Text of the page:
Fall 2017 - PHYS 821 G100

Advanced Electromagnetism I (3)

Class Number: 1641

Delivery Method: In Person

Overview

  • Course Times + Location:

    Mo, We, Fr 11:30 AM – 12:20 PM
    AQ 5005, Burnaby

  • Prerequisites:

    PHYS 421 or equivalent.

Description

CALENDAR DESCRIPTION:

Advanced topics in classical electromagnetic theory: review of Maxwell's equations in free space and in macroscopic media, with applications in contemporary research; relativistic unification of electromagnetism; Lagrangian and Hamiltonian methods in electromagnetism.

COURSE DETAILS:

 

• Review of Maxwell’s equations
• Electrostatic boundary value problems, Green's functions, dielectrics
• Magnetostatics, dia-para-ferro-magnetism, superconductivity
• Time-varying fields, scattering of electromagnetic waves
• Lorentz transformation, radiation by moving charges
• Covariant formulation of electromagnetism, gauge invariance, Higgs mechanism
• Time permitting: magnetic monopoles, magnetohydrodynamics, other topics

Grading

  • Assignments 50%
  • Mid-term 15%
  • Final exam 35%

Materials

MATERIALS + SUPPLIES:

Required texts:

Classical Electrodynamics, 3rd ed., J. D. Jackson, Wiley and Sons.


Supplementary texts:
Classical Electromagnetic Field, L. Eyges, Dover
Classical Theory of Fields, 4th ed., L. Landau and E. Lifshitz, Pergamon
Modern Electrodynamics, A. Zangwill, Cambridge University Press.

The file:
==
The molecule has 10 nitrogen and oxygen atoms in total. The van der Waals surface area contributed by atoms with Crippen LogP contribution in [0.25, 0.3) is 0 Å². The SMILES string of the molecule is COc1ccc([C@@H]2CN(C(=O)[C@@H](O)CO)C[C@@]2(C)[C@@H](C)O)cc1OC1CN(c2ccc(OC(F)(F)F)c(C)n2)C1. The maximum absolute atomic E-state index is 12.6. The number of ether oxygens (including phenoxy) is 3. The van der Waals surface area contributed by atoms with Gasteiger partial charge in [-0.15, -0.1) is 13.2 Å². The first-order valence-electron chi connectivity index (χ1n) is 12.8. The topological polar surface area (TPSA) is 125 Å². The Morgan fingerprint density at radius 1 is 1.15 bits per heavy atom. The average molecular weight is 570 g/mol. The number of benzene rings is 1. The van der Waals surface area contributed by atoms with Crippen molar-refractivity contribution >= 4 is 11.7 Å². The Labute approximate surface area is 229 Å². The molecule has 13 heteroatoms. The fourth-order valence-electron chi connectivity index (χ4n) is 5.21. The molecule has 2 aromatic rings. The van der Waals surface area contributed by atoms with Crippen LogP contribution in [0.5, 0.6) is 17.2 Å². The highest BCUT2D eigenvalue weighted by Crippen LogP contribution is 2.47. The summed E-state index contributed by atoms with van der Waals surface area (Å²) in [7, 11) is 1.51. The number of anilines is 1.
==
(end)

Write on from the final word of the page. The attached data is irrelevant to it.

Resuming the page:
Graduate Studies Notes:

Important dates and deadlines for graduate students are found here: http://www.sfu.ca/dean-gradstudies/current/important_dates/guidelines.html. The deadline to drop a course with a 100% refund is the end of week 2. The deadline to drop with no notation on your transcript is the end of week 3.

Registrar Notes:

SFU’s Academic Integrity web site http://students.sfu.ca/academicintegrity.html is filled with information on what is meant by academic dishonesty, where you can find resources to help with your studies and the consequences of cheating.  Check out the site for more information and videos that help explain the issues in plain English.

Each student is responsible for his or her conduct as it affects the University community.  Academic dishonesty, in whatever form, is ultimately destructive of the values of the University. Furthermore, it is unfair and discouraging to the majority of students who pursue their studies honestly. Scholarly integrity is required of all members of the University. http://www.sfu.ca/policies/gazette/student/s10-01.html

ACADEMIC INTEGRITY: YOUR WORK, YOUR SUCCESS